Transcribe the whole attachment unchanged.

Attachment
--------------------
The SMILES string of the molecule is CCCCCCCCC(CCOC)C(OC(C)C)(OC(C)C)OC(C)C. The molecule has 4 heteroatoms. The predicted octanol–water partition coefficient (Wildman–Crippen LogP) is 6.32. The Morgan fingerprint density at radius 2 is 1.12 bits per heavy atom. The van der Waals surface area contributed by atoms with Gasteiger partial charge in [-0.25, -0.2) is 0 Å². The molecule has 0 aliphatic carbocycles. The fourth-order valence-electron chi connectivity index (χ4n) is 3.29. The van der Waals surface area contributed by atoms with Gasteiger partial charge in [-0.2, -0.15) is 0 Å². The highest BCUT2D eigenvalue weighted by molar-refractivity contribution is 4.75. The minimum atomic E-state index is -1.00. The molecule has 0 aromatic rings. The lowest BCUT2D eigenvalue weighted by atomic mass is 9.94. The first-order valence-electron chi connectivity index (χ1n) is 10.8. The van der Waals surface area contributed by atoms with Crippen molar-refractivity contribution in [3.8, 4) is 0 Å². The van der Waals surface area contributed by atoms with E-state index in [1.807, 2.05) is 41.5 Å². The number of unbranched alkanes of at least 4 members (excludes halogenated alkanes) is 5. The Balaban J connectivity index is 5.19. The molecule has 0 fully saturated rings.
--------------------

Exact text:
The SMILES string of the molecule is CCCCCCCCC(CCOC)C(OC(C)C)(OC(C)C)OC(C)C. The molecule has 4 heteroatoms. The predicted octanol–water partition coefficient (Wildman–Crippen LogP) is 6.32. The Morgan fingerprint density at radius 2 is 1.12 bits per heavy atom. The van der Waals surface area contributed by atoms with Gasteiger partial charge in [-0.25, -0.2) is 0 Å². The molecule has 0 aliphatic carbocycles. The fourth-order valence-electron chi connectivity index (χ4n) is 3.29. The van der Waals surface area contributed by atoms with Gasteiger partial charge in [-0.2, -0.15) is 0 Å². The highest BCUT2D eigenvalue weighted by molar-refractivity contribution is 4.75. The minimum atomic E-state index is -1.00. The molecule has 0 aromatic rings. The lowest BCUT2D eigenvalue weighted by atomic mass is 9.94. The first-order valence-electron chi connectivity index (χ1n) is 10.8. The van der Waals surface area contributed by atoms with Crippen molar-refractivity contribution in [3.8, 4) is 0 Å². The van der Waals surface area contributed by atoms with E-state index in [1.807, 2.05) is 41.5 Å². The number of unbranched alkanes of at least 4 members (excludes halogenated alkanes) is 5. The Balaban J connectivity index is 5.19. The molecule has 0 fully saturated rings.